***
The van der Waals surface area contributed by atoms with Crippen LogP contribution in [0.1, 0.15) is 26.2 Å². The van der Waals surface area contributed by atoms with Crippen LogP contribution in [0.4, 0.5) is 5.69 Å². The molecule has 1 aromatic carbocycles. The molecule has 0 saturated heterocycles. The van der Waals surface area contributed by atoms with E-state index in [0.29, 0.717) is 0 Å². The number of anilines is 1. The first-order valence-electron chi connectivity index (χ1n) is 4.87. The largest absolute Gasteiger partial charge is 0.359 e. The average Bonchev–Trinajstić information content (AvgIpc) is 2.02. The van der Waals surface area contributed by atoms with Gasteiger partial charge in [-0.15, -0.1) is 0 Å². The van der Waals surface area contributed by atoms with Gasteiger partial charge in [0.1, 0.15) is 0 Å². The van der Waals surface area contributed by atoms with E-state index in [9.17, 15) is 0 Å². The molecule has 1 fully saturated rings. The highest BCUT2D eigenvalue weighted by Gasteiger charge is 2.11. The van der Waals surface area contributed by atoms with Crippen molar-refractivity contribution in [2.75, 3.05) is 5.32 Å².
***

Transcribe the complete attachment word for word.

The van der Waals surface area contributed by atoms with Crippen LogP contribution in [0.1, 0.15) is 26.2 Å². The van der Waals surface area contributed by atoms with Crippen LogP contribution in [0.4, 0.5) is 5.69 Å². The molecule has 1 aromatic carbocycles. The molecule has 0 saturated heterocycles. The van der Waals surface area contributed by atoms with E-state index in [0.29, 0.717) is 0 Å². The number of anilines is 1. The first-order valence-electron chi connectivity index (χ1n) is 4.87. The largest absolute Gasteiger partial charge is 0.359 e. The average Bonchev–Trinajstić information content (AvgIpc) is 2.02. The van der Waals surface area contributed by atoms with Gasteiger partial charge in [-0.15, -0.1) is 0 Å². The van der Waals surface area contributed by atoms with Gasteiger partial charge in [0.1, 0.15) is 0 Å². The van der Waals surface area contributed by atoms with E-state index in [9.17, 15) is 0 Å². The molecule has 1 fully saturated rings. The highest BCUT2D eigenvalue weighted by Gasteiger charge is 2.11. The van der Waals surface area contributed by atoms with Crippen molar-refractivity contribution in [2.75, 3.05) is 5.32 Å².